There’s record number of female CEOs running Fortune 500 companies (37), but only one is in N.J.

Kristin Peck took over the top job of Parsippany-based Zoetis on Jan. 1

By Tom Bergeron
New Jersey | May 19, 2020 at 5:21 pm

The Executive Women of New Jersey have long pushed the proven statistic that having more women on your board — and in top leadership positions — makes your company more profitable.

Corporate America finally may be listening.

The Fortune 500 list came out this week — and it included a record number of female CEOs.

Before you get too excited, realize this: Women run only 37 of the 500 companies, which would be 16.5% — a figure that’s obviously far lower than the general population.

Heyward Donigan of Rite Aid, formerly of New Jersey’s Sapphire Digital.

And the numbers are worse in New Jersey, which has just one female chief executive — Kristin Peck of Parsippany-based Zoetis — among the state’s 17 companies on the list.

Peck was elevated to CEO on Jan. 1.

New Jersey has had more CEOs in the past. And it can take partial credit for Heyward Donigan, who became the CEO of Rite Aid last August. She previously was the top executive at Lyndhurst-based Sapphire Digital (formerly Vitals).

The overall list has four more CEOS than in 2019. And it has 22 more than 2010, when there were just 15.

Twenty years ago, at the start of the century, there were only two female CEOs on the Fortune 500.

Eight women run Fortune 100 companies, led by Mary Barra of No. 18 General Motors. And 20 of the 37 run companies in the Top 250. Of the 37 women, 34 are white and three were women of color (all Asian).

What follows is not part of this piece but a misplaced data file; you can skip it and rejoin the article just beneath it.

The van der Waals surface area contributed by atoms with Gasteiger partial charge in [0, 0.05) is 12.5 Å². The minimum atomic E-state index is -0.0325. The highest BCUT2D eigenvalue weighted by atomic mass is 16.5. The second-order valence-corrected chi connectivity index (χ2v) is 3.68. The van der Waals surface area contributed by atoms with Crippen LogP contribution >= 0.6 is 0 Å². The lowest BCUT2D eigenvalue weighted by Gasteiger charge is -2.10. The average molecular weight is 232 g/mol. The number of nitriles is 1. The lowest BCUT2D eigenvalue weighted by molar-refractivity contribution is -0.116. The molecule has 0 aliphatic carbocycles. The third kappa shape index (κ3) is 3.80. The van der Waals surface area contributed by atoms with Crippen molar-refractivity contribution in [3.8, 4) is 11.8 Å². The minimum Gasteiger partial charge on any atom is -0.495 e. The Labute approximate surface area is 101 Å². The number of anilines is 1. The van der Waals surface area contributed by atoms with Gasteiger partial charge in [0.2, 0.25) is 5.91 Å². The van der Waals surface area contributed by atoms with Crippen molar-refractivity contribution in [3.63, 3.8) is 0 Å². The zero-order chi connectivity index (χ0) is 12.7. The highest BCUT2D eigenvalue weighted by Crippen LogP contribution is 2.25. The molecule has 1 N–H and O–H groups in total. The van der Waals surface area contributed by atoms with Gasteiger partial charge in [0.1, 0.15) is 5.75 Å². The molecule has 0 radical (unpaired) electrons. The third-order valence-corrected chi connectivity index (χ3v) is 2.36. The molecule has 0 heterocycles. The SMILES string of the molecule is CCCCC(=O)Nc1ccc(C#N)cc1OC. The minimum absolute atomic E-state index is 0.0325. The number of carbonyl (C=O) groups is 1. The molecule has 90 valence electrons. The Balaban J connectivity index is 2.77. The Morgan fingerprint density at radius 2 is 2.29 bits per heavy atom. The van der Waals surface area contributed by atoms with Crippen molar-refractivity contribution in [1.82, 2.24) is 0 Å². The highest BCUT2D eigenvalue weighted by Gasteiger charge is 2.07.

EWNJ’s biennial report, A Seat at the Table, details the value of having more women on boards, including:

  • Companies with at least one women director have had a better share price performance than those companies without women for the last six years.
  • A Credit Suisse report compared companies with fewer than 10% women in senior management to those with 15% or more and found a 52% higher return on equity for companies with more women.
  • Companies with more women on their board not only have stronger financial performance but also fewer governance-related issues such as bribery, corruption, shareholder battles and fraud, according to research by State Street Global Advisors, one of the largest investment management firms in the world.

The list of female CEOs at Fortune 500 companies:

  1. General Motors (Mary Barra)
  1. Anthem (Gail Boudreaux)
  1. UPS (Carol Tome)
  1. Best Buy (Corie Barry)
  1. Oracle (Safra Catz)
  1. General Dynamics (Phebe Novakovi)
  1. Progressive (Susan Patricia Griffith)
  1. Northrop Grumman (Kathy Warden)
  1. Duke Energy (Lynn Good)
  1. Occidental Petroleum (Vicki Hollub)
  1. Rite Aid (Heyward Donigan)
  1. Autonation (Cheryl Miller)
  1. Kohl’s (Michelle Gass)
  1. Synchrony Financial (Margaret Keane)
  1. CDW (Christine Leahy)
  1. GAP (Sonia Syngal)
  1. Ross Stores (Barbara Rentler)
  1. Reinsurance Group of America (Anna Manning)
  1. Land O’Lakes (Beth Ford)
  1. Guardian Life Insurance (Deanna Mulligan)
  1. J.C. Penney (Jill Soltau)
  1. Hertz Global Holdings (Kathryn Marinello)
  1. (Edward) Jones Financial (Penny Pennington)
  1. Yum China (Joey Wat)
  1. Thrivent Financial (Teresa Rasmussen)
  1. Hershey (Michelle Buck)
  1. Veritiv (Mary Laschinger)
  1. Graybar Electric (Kathleen Mazzarella)
  1. Ulta Beauty (Mary Dillon)
  1. CMS Energy (Patricia Poppe)
  1. Advanced Micro Devices (Lisa Su)
  1. Science Applications International (Nazzic Keene)
  1. Celanese (Lori Ryerkerk)
  1. Zoetis (Kristin Peck)
  1. Williams-Sonoma (Laura Alber)
  1. Commercial Metals (Barbara Smith)
  1. Franklin Resources (Jennifer Johnson)

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